Hymn of the Day - Advent to Epiphany

Dec 02 Thy kingdom come!- on bended knee – Janet Wootton

Thy kingdom come!- on bended knee

Frederick Lucian Hosmer (1840-1929)
Public Domain

Tune: IRISH: Sacred Hymns and Poems (1749 Dublin)
Public Domain

Janet Wootton

Janet Wootton

Thy kingdom come!- on bended knee
the passing ages pray;
and faithful souls have yearned to see
on earth that kingdom's day.

But the slow watches of the night
not less to God belong;
and for the everlasting right
the silent stars are strong.

And lo, already on the hills
the flags of dawn appear;
gird up your loins, ye prophet souls,
proclaim the day is near:

The day in whose clear-shining light
all wrong shall stand revealed,
when justice shall be throned in might,
and every hurt be healed;

When knowledge, hand in hand with peace,
shall walk the earth abroad:-
the day of perfect righteousness,
the promised day of God.

This is a real hymn of Advent. It anchors us in the darkness of waiting, assuring us that the ‘slow watches of the night’ belong to God as much as the coming day. All the imaginative language of the first verses is about the night, with light appearing only as pinpricks of stars, or flags on the horizon, heralding the dawn.

And it was that language of darkness that filled my imagination when I first encountered this hymn as a rather earnest teenager. I knew I had loved it, but until revisiting the text for this reflection, I hadn’t realised how much the images had peopled my own experience of night time.

At the time, I had a 5 mile bus journey from my secondary school back to my home village, which, in winter, was in darkness. Part of it was across a flood plain, ‘The Meadows’, which was at that time unlit and featureless. The lights of the town were behind us, and only darkness lay ahead. You could feel the landscape spreading out on either side. If the water was high, there might be a glint of light to one side or the other. I used to press my face to the bus window to cut out the reflected light, and stare into the darkness.

Later, camping, or walking through the night, I rejoiced in the strong silent stars, and the first glimmer of dawn, like the lofted flags of a friendly host, still hidden below the horizon, except for those first signs.

All those hints of incipient light were pointing not to a triumphal reign, or the conquest of the nations, as so often in our hymnody, but to the prophetic vision of justice and the everlasting right – a vision that gripped me in those teenage years, and has fired my life ever since.

The imaginative language of the first three verses culminates in the proclamation that the day is near – and this section of the hymn ends in a colon, the grammatical equivalent of a breathless pause. The rest of the hymn then forms a long build up, with semi-colons at the end of each verse. The singers in the accompanying YouTube clip accomplish this by bringing in different voices for the verses, to describe ‘the day’ which is to come.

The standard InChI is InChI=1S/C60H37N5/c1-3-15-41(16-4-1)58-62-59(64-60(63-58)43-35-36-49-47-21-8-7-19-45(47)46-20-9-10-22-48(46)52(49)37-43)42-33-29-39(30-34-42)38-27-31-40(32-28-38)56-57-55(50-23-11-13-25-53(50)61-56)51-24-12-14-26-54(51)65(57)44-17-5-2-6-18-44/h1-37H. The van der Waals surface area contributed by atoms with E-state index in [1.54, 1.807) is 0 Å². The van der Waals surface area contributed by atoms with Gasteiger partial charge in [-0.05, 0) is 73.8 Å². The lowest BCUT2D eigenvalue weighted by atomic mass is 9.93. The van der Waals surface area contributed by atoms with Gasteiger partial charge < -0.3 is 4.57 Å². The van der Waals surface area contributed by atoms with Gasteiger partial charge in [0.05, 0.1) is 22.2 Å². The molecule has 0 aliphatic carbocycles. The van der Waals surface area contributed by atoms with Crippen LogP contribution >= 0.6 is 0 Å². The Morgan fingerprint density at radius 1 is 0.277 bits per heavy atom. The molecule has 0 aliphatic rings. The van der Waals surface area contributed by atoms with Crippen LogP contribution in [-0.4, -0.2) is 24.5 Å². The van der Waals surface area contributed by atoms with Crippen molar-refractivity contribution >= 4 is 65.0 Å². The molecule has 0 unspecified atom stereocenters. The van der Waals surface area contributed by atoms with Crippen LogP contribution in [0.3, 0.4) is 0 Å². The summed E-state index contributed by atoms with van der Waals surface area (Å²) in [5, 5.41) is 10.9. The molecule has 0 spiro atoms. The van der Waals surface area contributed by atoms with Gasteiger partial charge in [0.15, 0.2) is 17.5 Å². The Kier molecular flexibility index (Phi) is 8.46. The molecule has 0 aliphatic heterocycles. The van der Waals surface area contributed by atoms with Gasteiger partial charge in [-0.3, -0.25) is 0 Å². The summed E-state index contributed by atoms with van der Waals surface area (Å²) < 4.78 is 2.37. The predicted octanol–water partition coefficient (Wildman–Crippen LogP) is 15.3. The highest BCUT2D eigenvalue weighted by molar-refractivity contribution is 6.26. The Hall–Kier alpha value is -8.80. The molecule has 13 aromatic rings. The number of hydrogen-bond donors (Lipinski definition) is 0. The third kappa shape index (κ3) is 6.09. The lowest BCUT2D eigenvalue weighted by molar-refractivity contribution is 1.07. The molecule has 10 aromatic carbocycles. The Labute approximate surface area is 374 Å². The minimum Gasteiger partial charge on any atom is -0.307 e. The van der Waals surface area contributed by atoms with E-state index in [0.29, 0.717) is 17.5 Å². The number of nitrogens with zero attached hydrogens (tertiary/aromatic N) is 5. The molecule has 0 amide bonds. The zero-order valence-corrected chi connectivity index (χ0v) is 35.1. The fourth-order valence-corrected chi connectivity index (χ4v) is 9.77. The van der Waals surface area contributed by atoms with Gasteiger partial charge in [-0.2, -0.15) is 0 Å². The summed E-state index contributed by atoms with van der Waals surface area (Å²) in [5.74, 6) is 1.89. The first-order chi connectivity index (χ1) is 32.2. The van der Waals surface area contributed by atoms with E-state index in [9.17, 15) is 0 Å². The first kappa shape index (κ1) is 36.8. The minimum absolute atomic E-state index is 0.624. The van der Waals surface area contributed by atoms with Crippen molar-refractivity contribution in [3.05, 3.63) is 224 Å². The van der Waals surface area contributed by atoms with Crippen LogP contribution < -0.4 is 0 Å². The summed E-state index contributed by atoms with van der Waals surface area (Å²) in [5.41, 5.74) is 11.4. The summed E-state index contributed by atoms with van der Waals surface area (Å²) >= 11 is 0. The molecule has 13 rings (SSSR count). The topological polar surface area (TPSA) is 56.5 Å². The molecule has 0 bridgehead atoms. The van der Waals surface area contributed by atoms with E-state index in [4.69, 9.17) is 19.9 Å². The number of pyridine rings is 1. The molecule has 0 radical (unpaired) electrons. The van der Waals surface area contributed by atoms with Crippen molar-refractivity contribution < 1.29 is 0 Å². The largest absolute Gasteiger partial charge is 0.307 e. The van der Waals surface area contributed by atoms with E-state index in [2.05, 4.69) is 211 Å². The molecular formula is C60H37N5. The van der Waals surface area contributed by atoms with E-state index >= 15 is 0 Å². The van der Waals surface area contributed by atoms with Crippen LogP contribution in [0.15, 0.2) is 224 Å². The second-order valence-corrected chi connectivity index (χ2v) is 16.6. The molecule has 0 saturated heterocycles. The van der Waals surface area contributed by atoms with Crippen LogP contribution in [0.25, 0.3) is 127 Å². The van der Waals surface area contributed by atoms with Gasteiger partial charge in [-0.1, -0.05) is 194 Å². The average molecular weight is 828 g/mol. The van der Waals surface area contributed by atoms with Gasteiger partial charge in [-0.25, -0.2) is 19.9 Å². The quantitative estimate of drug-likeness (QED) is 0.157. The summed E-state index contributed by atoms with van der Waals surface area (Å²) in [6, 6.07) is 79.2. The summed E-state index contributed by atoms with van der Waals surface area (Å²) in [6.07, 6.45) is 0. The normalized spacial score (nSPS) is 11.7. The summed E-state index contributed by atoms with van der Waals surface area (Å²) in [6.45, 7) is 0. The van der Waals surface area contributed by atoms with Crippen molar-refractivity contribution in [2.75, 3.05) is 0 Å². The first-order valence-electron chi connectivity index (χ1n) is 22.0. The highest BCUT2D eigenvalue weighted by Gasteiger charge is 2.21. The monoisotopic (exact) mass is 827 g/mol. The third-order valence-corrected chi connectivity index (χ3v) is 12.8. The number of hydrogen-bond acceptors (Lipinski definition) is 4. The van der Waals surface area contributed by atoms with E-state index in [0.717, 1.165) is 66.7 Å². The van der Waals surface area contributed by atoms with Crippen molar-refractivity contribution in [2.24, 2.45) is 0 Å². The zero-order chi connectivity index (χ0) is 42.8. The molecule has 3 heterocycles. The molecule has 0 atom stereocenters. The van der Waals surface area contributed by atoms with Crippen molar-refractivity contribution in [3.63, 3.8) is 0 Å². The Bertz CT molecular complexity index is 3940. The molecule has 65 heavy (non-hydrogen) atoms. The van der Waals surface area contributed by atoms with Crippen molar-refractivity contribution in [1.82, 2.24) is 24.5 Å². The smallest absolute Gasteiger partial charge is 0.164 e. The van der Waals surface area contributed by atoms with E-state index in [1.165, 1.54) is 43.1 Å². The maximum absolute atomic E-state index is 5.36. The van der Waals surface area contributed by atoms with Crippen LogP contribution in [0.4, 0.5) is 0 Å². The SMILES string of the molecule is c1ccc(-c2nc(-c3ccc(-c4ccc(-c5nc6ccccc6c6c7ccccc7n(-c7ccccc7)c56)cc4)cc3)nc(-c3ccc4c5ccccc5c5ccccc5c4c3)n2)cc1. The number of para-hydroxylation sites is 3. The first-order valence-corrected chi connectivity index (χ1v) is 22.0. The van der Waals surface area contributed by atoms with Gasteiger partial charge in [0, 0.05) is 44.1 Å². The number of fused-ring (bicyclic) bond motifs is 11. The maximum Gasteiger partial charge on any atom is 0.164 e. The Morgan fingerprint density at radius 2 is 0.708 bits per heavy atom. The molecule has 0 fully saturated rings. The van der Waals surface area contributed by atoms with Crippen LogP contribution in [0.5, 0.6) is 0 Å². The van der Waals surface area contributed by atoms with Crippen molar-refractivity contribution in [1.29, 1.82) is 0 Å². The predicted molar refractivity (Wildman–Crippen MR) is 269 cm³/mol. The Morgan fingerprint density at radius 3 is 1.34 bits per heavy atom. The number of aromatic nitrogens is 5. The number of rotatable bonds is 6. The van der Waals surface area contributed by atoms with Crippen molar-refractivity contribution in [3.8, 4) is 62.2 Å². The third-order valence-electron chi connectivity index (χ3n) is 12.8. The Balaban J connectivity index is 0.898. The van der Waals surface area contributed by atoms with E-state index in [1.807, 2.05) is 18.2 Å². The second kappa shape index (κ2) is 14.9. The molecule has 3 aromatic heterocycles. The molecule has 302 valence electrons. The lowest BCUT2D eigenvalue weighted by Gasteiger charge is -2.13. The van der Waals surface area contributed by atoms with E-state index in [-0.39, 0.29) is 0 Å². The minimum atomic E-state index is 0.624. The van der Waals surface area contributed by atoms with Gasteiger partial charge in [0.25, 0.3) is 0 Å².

Again the promise is prophetic, not triumphalist. The coming day, heralded by the flags of dawn, will see justice throned; hurts healed.

The final verse starts with an emphasis on a word that we don’t often find in hymns. Knowledge gets a bad press in Christian thinking. It was the great temptation in the Garden of Eden, casting Adam and Eve out into the darkness. The Church has been deeply suspicious of scientific enquiry, or access to learning that might question or challenge traditional views. But the writer of this hymn was living at a time of huge leaps in human understanding of the world, and he places knowledge there, in the broad daylight of God’s promises, walking hand in hand with peace.

The writer, Frederick Lucian Hosmer was an American Unitarian Universalist. His long life spanned the scientific and industrial advances of the late nineteenth century, but also their horrific use in the mechanised carnage of the First World War.

A Harvard graduate, he served churches right across America, from Massachusetts to California, so he would have witnessed the excesses and injustices of western expansion, as well as the intellectual elitism of New England. He was a socialist: his hymn, ‘Forward through the ages’ written as a riposte to ‘Onward Christian soldiers’, to the tune ST GERTRUDE, became the anthem of the Christian Socialist Movement.

He frequently wrote for special occasions, including ‘O prophet souls of all the years’, for the 1893 Parliament of Religions, which was a groundbreaking event, bringing people of the major world religions together as part of the World Fair in Chicago.

‘Thy kingdom come’ was written for ‘commencement’ or the graduating ceremony at the Unitarian Universalist College, Meadville in 1891. Its inspirational and optimistic language is therefore aimed at young people (by the 1890s including women as well as men) as they set out on their lives in ministry, or service. They were the ones standing under the strong silent stars, watching for the flags of dawn, and hearing the stirring proclamation of justice, peace and, above all, knowledge.

Percy Dearmer called this hymn, ‘one of the noblest hymns in the language’. Set in the midst of Advent, it offers us the same stirring call to stand in the dark, and look for the promised day of God.


God of promise, in the darkness of these present days, lift our eyes to the horizon of the future; stir our hearts and inspire our minds with the call of the prophets to enthrone justice, and hold together knowledge and peace. Amen

Performed here by Manchester Cathedral Choir

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